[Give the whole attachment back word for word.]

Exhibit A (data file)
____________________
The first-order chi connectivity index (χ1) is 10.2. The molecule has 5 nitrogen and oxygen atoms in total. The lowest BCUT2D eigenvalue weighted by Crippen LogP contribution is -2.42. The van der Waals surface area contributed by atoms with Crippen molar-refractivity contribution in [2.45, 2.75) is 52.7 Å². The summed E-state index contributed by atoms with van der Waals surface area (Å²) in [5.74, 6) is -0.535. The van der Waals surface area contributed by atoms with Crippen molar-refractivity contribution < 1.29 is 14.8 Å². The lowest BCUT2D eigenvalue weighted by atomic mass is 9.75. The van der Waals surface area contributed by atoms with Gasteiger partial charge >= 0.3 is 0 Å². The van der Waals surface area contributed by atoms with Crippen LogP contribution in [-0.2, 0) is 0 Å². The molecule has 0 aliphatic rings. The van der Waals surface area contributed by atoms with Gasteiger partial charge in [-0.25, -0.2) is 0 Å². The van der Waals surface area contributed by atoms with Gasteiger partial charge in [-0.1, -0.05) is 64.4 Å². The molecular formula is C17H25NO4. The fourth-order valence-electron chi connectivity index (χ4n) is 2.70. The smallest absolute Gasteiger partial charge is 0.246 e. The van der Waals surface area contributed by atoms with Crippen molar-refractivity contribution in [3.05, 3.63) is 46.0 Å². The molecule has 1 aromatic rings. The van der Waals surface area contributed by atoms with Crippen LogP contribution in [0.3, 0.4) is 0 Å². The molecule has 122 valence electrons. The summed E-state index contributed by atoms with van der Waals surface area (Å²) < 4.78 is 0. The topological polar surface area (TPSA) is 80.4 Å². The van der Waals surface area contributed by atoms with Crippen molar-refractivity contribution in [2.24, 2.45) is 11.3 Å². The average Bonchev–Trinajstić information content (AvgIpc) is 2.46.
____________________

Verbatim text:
The first-order chi connectivity index (χ1) is 10.2. The molecule has 5 nitrogen and oxygen atoms in total. The lowest BCUT2D eigenvalue weighted by Crippen LogP contribution is -2.42. The van der Waals surface area contributed by atoms with Crippen molar-refractivity contribution in [2.45, 2.75) is 52.7 Å². The summed E-state index contributed by atoms with van der Waals surface area (Å²) in [5.74, 6) is -0.535. The van der Waals surface area contributed by atoms with Crippen molar-refractivity contribution < 1.29 is 14.8 Å². The lowest BCUT2D eigenvalue weighted by atomic mass is 9.75. The van der Waals surface area contributed by atoms with Gasteiger partial charge >= 0.3 is 0 Å². The van der Waals surface area contributed by atoms with Crippen LogP contribution in [-0.2, 0) is 0 Å². The molecule has 0 aliphatic rings. The van der Waals surface area contributed by atoms with Gasteiger partial charge in [-0.25, -0.2) is 0 Å². The van der Waals surface area contributed by atoms with Gasteiger partial charge in [-0.1, -0.05) is 64.4 Å². The molecular formula is C17H25NO4. The fourth-order valence-electron chi connectivity index (χ4n) is 2.70. The smallest absolute Gasteiger partial charge is 0.246 e. The van der Waals surface area contributed by atoms with Crippen molar-refractivity contribution in [3.05, 3.63) is 46.0 Å². The molecule has 1 aromatic rings. The van der Waals surface area contributed by atoms with Crippen LogP contribution in [0.3, 0.4) is 0 Å². The molecule has 122 valence electrons. The summed E-state index contributed by atoms with van der Waals surface area (Å²) < 4.78 is 0. The topological polar surface area (TPSA) is 80.4 Å². The van der Waals surface area contributed by atoms with Crippen molar-refractivity contribution in [2.24, 2.45) is 11.3 Å². The average Bonchev–Trinajstić information content (AvgIpc) is 2.46.